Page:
Daily Devotion for November 17, 2012
Our Father, who art in heaven, hallowed be thy name. Thy kingdom come; Thy will be done, on earth as it is in heaven. Give us this day our daily bread, and forgive us our trespasses, as we forgive those who trespass against us. And lead us not into temptation, but deliver us from evil.
For Thine is the kingdom, and the power, and the glory, forever and ever.
The jubilant "Glory to God in the Highest", from Bach's Mass in B Minor.
Prayer of Submission
Dear Lord, I give you my hands to do your work; I give you my feet to go your way; I give you my eyes to see as you see; I give you my tongue to speak your words; I give you my mind that you may think in me; I give you my spirit that you may pray in me. Above all, I give you my heart that you may love in me. I give you my whole self, Lord, that you may grow in me, so that it is you who lives, works and prays in me.
Prayer for Grace and Strength
Lord God, I pray that you will fill my heart with the blessing of your Holy Spirit. Grant me this day the strength to be temperate in all things, diligent in my duties, and patient under my afflictions. Direct me in all my ways. Give me grace to be just and upright in all my dealings; quiet and peaceable; full of compassion; and ready to do good to all people, according to my abilities and opportunities. For the sake of my Lord and Savior, Jesus Christ,
Now unto him that is able to keep me from falling, and to present me faultless before the presence of his glory with exceeding joy, to the only wise God our Savior, be glory and majesty, dominion and power, both now and ever.
Think of the day ahead in terms of God with you, and visualize health, strength, guidance, purity, calm confidence, and victory as the gifts of His presence.
Where is God?
We need never shout across the spaces to an absent God. He is nearer than our own soul, closer than our most secret thoughts.
~ A.W. Tozer
Genesis 50:22-26 (ESV)
The Death of Joseph
So Joseph remained in Egypt, he and his father's house. Joseph lived 110 years. And Joseph saw Ephraim's children of the third generation. The children also of Machir the son of Manasseh were born on Joseph's knees.
And Joseph said to his brothers, “I am about to die, but God will visit you and bring you up out of this land to the land that he swore to Abraham, to Isaac, and to Jacob.” Then Joseph made the sons of Israel swear, saying, “God will surely visit you, and you shall carry up my bones from here.”
So Joseph died, being 110 years old. They embalmed him, and he was put in a coffin in Egypt.
An Overview of Genesis 37-50 (Joseph)
These last verses of Genesis are straightforward, primarily giving a "happy ending" to the history of Joseph. It doesn't need any exposition; it simply acts like the period in a sentence, giving us a logical stopping point.
Genesis is really two books. Books 1-11 are a sometimes disjointed collection of extremely ancient stories (and the part of the Bible most likely to be questioned as to authenticity and source). Then, beginning in Book 11, the history of the Hebrew nation and the first covenant begins. Books 12-50 cover the first step in God's creation of the first covenant, the patriarchal period. The covenant is established, primarily by the ritual of circumcision, but the law has not yet been given.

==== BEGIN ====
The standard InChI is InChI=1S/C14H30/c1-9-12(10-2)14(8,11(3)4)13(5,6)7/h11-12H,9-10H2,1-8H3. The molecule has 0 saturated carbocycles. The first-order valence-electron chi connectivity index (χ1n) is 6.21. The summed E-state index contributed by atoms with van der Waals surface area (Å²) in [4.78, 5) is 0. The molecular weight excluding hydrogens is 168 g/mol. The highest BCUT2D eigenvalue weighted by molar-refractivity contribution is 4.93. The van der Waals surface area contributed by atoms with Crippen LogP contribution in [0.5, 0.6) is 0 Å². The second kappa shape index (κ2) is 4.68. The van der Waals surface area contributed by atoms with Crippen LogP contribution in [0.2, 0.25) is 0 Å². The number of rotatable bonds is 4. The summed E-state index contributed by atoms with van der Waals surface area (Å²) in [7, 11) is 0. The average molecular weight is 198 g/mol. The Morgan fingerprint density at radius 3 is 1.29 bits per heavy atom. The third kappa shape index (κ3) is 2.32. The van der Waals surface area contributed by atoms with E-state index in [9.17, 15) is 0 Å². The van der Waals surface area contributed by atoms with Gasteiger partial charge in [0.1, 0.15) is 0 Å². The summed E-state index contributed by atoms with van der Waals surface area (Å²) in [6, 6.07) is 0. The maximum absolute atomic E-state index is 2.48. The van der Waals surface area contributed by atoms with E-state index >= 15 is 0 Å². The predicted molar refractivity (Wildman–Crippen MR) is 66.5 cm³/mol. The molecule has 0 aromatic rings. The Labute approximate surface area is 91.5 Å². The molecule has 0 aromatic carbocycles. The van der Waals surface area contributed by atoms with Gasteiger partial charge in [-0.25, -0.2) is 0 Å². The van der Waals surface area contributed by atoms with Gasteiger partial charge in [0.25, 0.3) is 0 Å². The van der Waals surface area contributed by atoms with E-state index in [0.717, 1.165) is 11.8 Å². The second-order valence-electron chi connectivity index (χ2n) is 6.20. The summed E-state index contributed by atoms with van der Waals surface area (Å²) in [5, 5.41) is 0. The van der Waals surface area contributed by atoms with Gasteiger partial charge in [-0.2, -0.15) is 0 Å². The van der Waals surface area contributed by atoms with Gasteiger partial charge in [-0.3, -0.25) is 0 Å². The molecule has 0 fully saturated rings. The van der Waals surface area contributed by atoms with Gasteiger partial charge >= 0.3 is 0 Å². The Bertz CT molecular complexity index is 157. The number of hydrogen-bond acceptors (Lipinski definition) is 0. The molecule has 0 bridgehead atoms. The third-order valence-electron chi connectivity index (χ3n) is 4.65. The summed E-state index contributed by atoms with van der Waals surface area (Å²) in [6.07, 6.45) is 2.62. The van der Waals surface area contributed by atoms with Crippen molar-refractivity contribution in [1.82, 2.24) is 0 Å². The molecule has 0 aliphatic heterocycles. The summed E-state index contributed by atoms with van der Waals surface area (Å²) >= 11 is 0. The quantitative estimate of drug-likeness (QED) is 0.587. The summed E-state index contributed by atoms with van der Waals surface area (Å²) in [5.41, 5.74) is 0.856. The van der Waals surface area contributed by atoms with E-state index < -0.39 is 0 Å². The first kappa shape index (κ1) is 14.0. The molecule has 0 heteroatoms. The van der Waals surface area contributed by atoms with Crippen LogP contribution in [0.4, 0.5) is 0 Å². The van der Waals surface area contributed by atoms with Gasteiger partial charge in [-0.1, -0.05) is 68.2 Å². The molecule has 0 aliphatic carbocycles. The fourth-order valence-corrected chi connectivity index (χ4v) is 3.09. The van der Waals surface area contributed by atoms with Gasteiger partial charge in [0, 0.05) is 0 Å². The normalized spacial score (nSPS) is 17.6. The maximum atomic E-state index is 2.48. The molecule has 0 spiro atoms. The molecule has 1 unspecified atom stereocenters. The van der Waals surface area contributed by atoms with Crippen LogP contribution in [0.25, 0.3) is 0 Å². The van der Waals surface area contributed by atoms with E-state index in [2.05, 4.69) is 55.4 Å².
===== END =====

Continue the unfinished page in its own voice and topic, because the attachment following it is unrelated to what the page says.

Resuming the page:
Jacob Wrestles with the Angel, by Rembrandt.
God's method of bringing salvation to mankind begins by His creating a cohesive tribe of people, who will believe in Him and understand the concept of righteousness. He wants a society to develop that will, at least, understand the concept of living in accordance with a law that restricts their natural impulses. This is a daunting task, for people are stubborn, independent-minded, and likely to get things wrong. Even worse, the evil instincts born within us are powerful. The idea that murder, theft, or adultery is somehow wrong or immoral, in and of itself, simply did not exist as a general principle. One might get in trouble for killing or stealing from the wrong person, but there is no concept that such an act might be immoral, that it is simply "wrong".
God's plan begins with one man, Abraham, and then his son Isaac and his grandson Jacob. The story of their lives and their relationship with God takes up the last three-quarters of Genesis. If the old covenant is likened to a fruit tree (as it often is), Genesis ends when the sapling develops branches: the twelve sons and many daughters and grandchildren of Jacob, whose alternate name, Israel, will be borne by the nation for the rest of history.
So the story of Joseph is the beginning of a new phase in the story of God's covenant with Abraham and his offspring. God puts the metaphorical fruit tree into an isolated hothouse — Egypt — where it can develop without pollution.
Living in Egypt will ensure that the Hebrew nation will not be contaminated by outsiders. The Egyptians consider Canaanites to be an abomination, so they neither socialize nor interbreed with them. The Jews will never be eligible to join Egyptian society; it is impossible for them to integrate. The temptation to marry non-Jewish Canaanites, as did Esau and Ishmael, will removed for hundreds of years, long enough for the Jewish identity to become so firmly entrenched that it will never be destroyed.